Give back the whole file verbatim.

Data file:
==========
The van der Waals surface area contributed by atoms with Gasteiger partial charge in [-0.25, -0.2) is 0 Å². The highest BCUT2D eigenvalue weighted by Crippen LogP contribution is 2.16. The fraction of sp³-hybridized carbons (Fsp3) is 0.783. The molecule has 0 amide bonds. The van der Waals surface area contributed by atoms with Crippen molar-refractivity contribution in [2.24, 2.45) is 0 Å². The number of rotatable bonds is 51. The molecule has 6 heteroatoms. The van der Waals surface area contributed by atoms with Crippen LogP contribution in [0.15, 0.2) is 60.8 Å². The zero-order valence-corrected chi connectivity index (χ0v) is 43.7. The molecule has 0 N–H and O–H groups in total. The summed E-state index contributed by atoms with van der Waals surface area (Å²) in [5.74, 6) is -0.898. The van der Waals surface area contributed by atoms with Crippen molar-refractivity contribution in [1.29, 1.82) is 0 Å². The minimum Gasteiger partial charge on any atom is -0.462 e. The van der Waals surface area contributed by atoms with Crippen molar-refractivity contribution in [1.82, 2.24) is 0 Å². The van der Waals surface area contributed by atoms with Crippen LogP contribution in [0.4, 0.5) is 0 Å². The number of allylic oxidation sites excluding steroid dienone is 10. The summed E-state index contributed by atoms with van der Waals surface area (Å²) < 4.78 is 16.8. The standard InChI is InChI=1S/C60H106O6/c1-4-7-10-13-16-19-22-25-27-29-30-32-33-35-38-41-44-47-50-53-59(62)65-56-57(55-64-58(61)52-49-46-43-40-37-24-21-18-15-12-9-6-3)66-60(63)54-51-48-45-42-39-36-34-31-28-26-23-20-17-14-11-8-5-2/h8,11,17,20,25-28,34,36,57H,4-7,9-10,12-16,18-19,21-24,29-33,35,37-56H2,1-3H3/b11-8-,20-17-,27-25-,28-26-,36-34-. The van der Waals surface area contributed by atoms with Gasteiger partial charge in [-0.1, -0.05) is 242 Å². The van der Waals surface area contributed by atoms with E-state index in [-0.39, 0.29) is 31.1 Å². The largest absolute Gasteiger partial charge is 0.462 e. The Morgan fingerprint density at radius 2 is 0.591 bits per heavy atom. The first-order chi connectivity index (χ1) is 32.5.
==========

The van der Waals surface area contributed by atoms with Gasteiger partial charge in [-0.25, -0.2) is 0 Å². The highest BCUT2D eigenvalue weighted by Crippen LogP contribution is 2.16. The fraction of sp³-hybridized carbons (Fsp3) is 0.783. The molecule has 0 amide bonds. The van der Waals surface area contributed by atoms with Crippen molar-refractivity contribution in [2.24, 2.45) is 0 Å². The number of rotatable bonds is 51. The molecule has 6 heteroatoms. The van der Waals surface area contributed by atoms with Crippen LogP contribution in [0.15, 0.2) is 60.8 Å². The zero-order valence-corrected chi connectivity index (χ0v) is 43.7. The molecule has 0 N–H and O–H groups in total. The summed E-state index contributed by atoms with van der Waals surface area (Å²) in [5.74, 6) is -0.898. The van der Waals surface area contributed by atoms with Crippen molar-refractivity contribution in [1.29, 1.82) is 0 Å². The minimum Gasteiger partial charge on any atom is -0.462 e. The van der Waals surface area contributed by atoms with Crippen molar-refractivity contribution in [1.82, 2.24) is 0 Å². The van der Waals surface area contributed by atoms with Crippen LogP contribution in [0.4, 0.5) is 0 Å². The number of allylic oxidation sites excluding steroid dienone is 10. The summed E-state index contributed by atoms with van der Waals surface area (Å²) < 4.78 is 16.8. The standard InChI is InChI=1S/C60H106O6/c1-4-7-10-13-16-19-22-25-27-29-30-32-33-35-38-41-44-47-50-53-59(62)65-56-57(55-64-58(61)52-49-46-43-40-37-24-21-18-15-12-9-6-3)66-60(63)54-51-48-45-42-39-36-34-31-28-26-23-20-17-14-11-8-5-2/h8,11,17,20,25-28,34,36,57H,4-7,9-10,12-16,18-19,21-24,29-33,35,37-56H2,1-3H3/b11-8-,20-17-,27-25-,28-26-,36-34-. The van der Waals surface area contributed by atoms with Gasteiger partial charge in [-0.1, -0.05) is 242 Å². The van der Waals surface area contributed by atoms with E-state index in [-0.39, 0.29) is 31.1 Å². The largest absolute Gasteiger partial charge is 0.462 e. The Morgan fingerprint density at radius 2 is 0.591 bits per heavy atom. The first-order chi connectivity index (χ1) is 32.5.